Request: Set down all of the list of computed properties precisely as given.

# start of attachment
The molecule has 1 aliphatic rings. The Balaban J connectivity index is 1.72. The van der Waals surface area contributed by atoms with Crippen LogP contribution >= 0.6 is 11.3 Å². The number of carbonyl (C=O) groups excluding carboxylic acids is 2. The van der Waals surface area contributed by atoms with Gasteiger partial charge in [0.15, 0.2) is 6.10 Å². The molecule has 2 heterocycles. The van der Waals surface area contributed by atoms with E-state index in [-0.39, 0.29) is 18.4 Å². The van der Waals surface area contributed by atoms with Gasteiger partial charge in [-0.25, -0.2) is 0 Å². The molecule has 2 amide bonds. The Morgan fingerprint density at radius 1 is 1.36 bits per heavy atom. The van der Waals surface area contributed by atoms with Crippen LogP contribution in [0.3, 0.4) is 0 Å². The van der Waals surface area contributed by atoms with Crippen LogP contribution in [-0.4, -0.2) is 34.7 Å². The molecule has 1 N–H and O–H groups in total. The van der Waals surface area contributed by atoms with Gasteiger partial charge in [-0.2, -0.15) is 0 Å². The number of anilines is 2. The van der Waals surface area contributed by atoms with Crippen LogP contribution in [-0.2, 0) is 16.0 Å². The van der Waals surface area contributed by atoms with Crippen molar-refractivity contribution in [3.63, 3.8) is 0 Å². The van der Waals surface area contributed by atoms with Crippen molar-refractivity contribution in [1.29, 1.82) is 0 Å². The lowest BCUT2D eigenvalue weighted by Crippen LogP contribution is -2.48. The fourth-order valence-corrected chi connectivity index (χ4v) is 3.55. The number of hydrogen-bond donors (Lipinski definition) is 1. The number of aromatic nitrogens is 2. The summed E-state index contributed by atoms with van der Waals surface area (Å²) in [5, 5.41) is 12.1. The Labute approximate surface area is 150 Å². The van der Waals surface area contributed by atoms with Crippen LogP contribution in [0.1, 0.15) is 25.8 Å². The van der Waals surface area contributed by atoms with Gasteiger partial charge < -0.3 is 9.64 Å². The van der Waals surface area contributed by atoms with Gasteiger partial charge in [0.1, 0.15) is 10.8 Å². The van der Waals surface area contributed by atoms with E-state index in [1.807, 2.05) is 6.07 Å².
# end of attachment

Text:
The molecule has 1 aliphatic rings. The Balaban J connectivity index is 1.72. The van der Waals surface area contributed by atoms with Crippen LogP contribution >= 0.6 is 11.3 Å². The number of carbonyl (C=O) groups excluding carboxylic acids is 2. The van der Waals surface area contributed by atoms with Gasteiger partial charge in [0.15, 0.2) is 6.10 Å². The molecule has 2 heterocycles. The van der Waals surface area contributed by atoms with E-state index in [-0.39, 0.29) is 18.4 Å². The van der Waals surface area contributed by atoms with Gasteiger partial charge in [-0.25, -0.2) is 0 Å². The molecule has 2 amide bonds. The Morgan fingerprint density at radius 1 is 1.36 bits per heavy atom. The van der Waals surface area contributed by atoms with Crippen LogP contribution in [0.3, 0.4) is 0 Å². The van der Waals surface area contributed by atoms with Crippen LogP contribution in [-0.4, -0.2) is 34.7 Å². The molecule has 1 N–H and O–H groups in total. The van der Waals surface area contributed by atoms with Gasteiger partial charge in [-0.2, -0.15) is 0 Å². The number of anilines is 2. The van der Waals surface area contributed by atoms with Crippen LogP contribution in [-0.2, 0) is 16.0 Å². The van der Waals surface area contributed by atoms with Crippen molar-refractivity contribution in [3.63, 3.8) is 0 Å². The van der Waals surface area contributed by atoms with Crippen molar-refractivity contribution in [1.29, 1.82) is 0 Å². The lowest BCUT2D eigenvalue weighted by Crippen LogP contribution is -2.48. The fourth-order valence-corrected chi connectivity index (χ4v) is 3.55. The number of hydrogen-bond donors (Lipinski definition) is 1. The number of aromatic nitrogens is 2. The summed E-state index contributed by atoms with van der Waals surface area (Å²) in [5, 5.41) is 12.1. The Labute approximate surface area is 150 Å². The van der Waals surface area contributed by atoms with Crippen LogP contribution in [0.1, 0.15) is 25.8 Å². The van der Waals surface area contributed by atoms with Gasteiger partial charge < -0.3 is 9.64 Å². The van der Waals surface area contributed by atoms with Gasteiger partial charge in [0.1, 0.15) is 10.8 Å². The van der Waals surface area contributed by atoms with E-state index in [1.807, 2.05) is 6.07 Å².